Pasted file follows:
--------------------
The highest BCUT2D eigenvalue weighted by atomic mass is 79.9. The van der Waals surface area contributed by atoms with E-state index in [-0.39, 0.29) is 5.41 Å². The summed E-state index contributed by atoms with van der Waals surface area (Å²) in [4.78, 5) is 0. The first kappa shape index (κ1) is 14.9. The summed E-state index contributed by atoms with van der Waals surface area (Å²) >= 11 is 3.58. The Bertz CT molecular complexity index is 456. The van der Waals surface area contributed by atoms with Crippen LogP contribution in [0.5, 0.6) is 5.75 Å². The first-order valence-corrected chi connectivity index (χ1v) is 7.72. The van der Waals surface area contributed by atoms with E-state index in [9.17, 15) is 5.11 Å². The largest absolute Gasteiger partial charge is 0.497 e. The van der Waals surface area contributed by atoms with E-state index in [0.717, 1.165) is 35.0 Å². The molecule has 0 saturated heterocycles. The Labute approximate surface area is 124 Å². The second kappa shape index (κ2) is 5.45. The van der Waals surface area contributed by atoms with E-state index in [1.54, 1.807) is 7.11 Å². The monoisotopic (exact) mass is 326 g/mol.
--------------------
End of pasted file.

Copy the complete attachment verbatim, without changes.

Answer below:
The highest BCUT2D eigenvalue weighted by atomic mass is 79.9. The van der Waals surface area contributed by atoms with E-state index in [-0.39, 0.29) is 5.41 Å². The summed E-state index contributed by atoms with van der Waals surface area (Å²) in [4.78, 5) is 0. The first kappa shape index (κ1) is 14.9. The summed E-state index contributed by atoms with van der Waals surface area (Å²) >= 11 is 3.58. The Bertz CT molecular complexity index is 456. The van der Waals surface area contributed by atoms with Crippen LogP contribution in [0.5, 0.6) is 5.75 Å². The first-order valence-corrected chi connectivity index (χ1v) is 7.72. The van der Waals surface area contributed by atoms with E-state index in [9.17, 15) is 5.11 Å². The largest absolute Gasteiger partial charge is 0.497 e. The van der Waals surface area contributed by atoms with E-state index in [0.717, 1.165) is 35.0 Å². The molecule has 0 saturated heterocycles. The Labute approximate surface area is 124 Å². The second kappa shape index (κ2) is 5.45. The van der Waals surface area contributed by atoms with E-state index in [1.54, 1.807) is 7.11 Å². The monoisotopic (exact) mass is 326 g/mol.